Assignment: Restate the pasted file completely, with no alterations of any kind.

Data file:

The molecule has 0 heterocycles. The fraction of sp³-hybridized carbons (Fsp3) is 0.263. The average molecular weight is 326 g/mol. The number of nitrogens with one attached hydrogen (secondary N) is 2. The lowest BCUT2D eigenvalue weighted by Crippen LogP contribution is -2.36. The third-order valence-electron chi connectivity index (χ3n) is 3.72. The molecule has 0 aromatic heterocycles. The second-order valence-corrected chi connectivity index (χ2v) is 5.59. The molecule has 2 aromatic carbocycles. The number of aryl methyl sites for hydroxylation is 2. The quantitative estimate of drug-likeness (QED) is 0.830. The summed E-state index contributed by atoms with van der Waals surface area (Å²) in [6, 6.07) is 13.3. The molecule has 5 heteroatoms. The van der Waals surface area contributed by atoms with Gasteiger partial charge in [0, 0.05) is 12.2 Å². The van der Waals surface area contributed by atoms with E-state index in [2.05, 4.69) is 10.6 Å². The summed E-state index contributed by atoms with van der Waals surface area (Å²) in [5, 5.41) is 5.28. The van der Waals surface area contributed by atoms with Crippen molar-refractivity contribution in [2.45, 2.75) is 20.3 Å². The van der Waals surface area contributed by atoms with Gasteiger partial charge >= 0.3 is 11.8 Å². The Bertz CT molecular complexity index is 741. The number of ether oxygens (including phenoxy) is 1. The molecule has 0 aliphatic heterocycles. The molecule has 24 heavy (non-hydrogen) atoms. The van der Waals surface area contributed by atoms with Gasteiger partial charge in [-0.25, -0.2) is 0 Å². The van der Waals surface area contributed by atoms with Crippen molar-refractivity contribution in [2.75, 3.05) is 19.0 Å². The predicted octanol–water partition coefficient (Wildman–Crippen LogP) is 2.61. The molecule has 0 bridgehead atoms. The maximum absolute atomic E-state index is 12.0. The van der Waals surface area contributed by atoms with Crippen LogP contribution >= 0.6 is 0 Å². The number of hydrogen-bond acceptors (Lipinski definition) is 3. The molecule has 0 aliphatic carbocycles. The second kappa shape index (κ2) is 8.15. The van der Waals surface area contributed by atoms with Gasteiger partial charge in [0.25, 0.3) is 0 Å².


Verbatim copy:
The molecule has 0 heterocycles. The fraction of sp³-hybridized carbons (Fsp3) is 0.263. The average molecular weight is 326 g/mol. The number of nitrogens with one attached hydrogen (secondary N) is 2. The lowest BCUT2D eigenvalue weighted by Crippen LogP contribution is -2.36. The third-order valence-electron chi connectivity index (χ3n) is 3.72. The molecule has 0 aromatic heterocycles. The second-order valence-corrected chi connectivity index (χ2v) is 5.59. The molecule has 2 aromatic carbocycles. The number of aryl methyl sites for hydroxylation is 2. The quantitative estimate of drug-likeness (QED) is 0.830. The summed E-state index contributed by atoms with van der Waals surface area (Å²) in [6, 6.07) is 13.3. The molecule has 5 heteroatoms. The van der Waals surface area contributed by atoms with Gasteiger partial charge in [0, 0.05) is 12.2 Å². The van der Waals surface area contributed by atoms with E-state index in [2.05, 4.69) is 10.6 Å². The summed E-state index contributed by atoms with van der Waals surface area (Å²) in [5, 5.41) is 5.28. The van der Waals surface area contributed by atoms with Crippen molar-refractivity contribution in [2.45, 2.75) is 20.3 Å². The van der Waals surface area contributed by atoms with Gasteiger partial charge >= 0.3 is 11.8 Å². The Bertz CT molecular complexity index is 741. The number of ether oxygens (including phenoxy) is 1. The molecule has 0 aliphatic heterocycles. The molecule has 24 heavy (non-hydrogen) atoms. The van der Waals surface area contributed by atoms with Gasteiger partial charge in [-0.25, -0.2) is 0 Å². The van der Waals surface area contributed by atoms with Crippen molar-refractivity contribution in [2.75, 3.05) is 19.0 Å². The predicted octanol–water partition coefficient (Wildman–Crippen LogP) is 2.61. The molecule has 0 bridgehead atoms. The maximum absolute atomic E-state index is 12.0. The van der Waals surface area contributed by atoms with Crippen LogP contribution >= 0.6 is 0 Å². The number of hydrogen-bond acceptors (Lipinski definition) is 3. The molecule has 0 aliphatic carbocycles. The second kappa shape index (κ2) is 8.15. The van der Waals surface area contributed by atoms with Gasteiger partial charge in [0.25, 0.3) is 0 Å².